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What is Angina?

Angina is a specific type of pain that is caused by decreased blood flow to the heart. Angina, also called angina pectoris, presents as a chest pain, tightness or discomfort. Referred pain into the shoulders, arms and neck also commonly occur in the case of a heart attack. Not all angina is a sign of a heart attack, or myocardial infarction. There are several different types of angina, including stable angina, unstable angina and variant angina.

Stable angina is pain that occurs when someone’s heart muscle is active. This can be due to exercise or emotional stress that causes an increased heart rate. Stable angina is not a sign of a heart attack, but it can be indicative of cardiovascular disease. If left untreated, the angina can get worse and your chest can start to hurt during decreased levels of activity. Stable angina is sometimes a result of narrowed arteries in the heart, or coronary artery disease. Over time, this disease can lead to heart attacks or congestive heart failure. If you have stable angina, you should tell your doctor about your chest pain. Sometimes, nitroglycerin and other medications are prescribed to stop this type of pain and other medical treatments may be necessary.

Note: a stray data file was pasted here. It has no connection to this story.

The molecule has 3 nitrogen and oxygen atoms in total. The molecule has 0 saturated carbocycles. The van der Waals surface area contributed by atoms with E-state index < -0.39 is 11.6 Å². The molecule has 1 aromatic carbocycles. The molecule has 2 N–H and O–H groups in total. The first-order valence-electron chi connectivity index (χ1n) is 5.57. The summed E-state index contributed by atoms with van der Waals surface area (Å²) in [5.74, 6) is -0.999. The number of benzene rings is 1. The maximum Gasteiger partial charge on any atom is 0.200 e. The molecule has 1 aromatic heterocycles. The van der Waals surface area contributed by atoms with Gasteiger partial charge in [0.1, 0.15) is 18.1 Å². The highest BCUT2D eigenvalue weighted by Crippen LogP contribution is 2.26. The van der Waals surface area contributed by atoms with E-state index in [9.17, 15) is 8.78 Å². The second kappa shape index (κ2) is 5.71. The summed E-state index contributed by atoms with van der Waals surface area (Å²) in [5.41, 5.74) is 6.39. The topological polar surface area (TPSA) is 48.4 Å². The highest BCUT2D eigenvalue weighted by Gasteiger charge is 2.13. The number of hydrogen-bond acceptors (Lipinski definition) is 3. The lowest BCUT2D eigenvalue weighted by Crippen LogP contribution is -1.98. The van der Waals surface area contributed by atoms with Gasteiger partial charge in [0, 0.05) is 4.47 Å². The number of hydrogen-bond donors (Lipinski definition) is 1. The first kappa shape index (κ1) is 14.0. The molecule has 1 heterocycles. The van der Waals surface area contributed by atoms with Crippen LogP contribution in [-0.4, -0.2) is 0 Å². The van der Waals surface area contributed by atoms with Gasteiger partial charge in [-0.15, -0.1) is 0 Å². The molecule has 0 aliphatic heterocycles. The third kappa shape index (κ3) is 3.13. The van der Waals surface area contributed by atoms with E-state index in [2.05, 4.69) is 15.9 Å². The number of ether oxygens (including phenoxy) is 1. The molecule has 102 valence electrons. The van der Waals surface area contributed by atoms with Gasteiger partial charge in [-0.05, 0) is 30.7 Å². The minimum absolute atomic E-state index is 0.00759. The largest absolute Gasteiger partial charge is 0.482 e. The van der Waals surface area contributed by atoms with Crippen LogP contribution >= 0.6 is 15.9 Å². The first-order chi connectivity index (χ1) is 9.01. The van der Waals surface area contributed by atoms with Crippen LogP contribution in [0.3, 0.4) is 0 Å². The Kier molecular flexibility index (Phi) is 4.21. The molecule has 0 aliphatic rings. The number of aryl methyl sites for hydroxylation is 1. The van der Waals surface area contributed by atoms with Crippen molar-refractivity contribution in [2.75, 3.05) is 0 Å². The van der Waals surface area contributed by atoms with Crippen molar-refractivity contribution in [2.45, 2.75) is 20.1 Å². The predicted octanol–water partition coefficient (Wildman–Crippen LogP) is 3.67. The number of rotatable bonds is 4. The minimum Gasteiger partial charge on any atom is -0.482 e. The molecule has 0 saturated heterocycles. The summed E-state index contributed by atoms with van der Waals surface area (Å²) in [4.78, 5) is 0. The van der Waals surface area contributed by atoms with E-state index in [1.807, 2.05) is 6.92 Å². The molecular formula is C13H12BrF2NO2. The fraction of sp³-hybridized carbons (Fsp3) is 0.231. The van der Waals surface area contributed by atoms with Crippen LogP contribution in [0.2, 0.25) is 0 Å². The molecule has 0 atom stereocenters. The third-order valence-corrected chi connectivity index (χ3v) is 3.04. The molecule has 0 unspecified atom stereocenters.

Unstable angina is a more severe medical emergency. It does not necessarily occur with increased cardiovascular activity. Unstable angina occurs when one of the coronary arteries has been blocked off, usually by a small blood clot. When this happens, the heart muscle can be starved of oxygenated blood and be damaged. Unstable angina is a sign of a heart attack, and anyone with this type of chest pain should seek immediate medical attention.

Variant angina is a different type of angina, caused by smooth muscle spasms in the coronary arteries, the arteries that supply the heart muscle with blood. Variant angina usually occurs in people with coronary artery disease, but it can also occur in people with non-narrowed coronary arteries. Severe spasms can cause a heart attack in the absence of a blood clot in rare cases. One reason why an otherwise healthy person could have a coronary artery spasm is the use of drugs such as cocaine. Variant angina is less common than the other types of angina.

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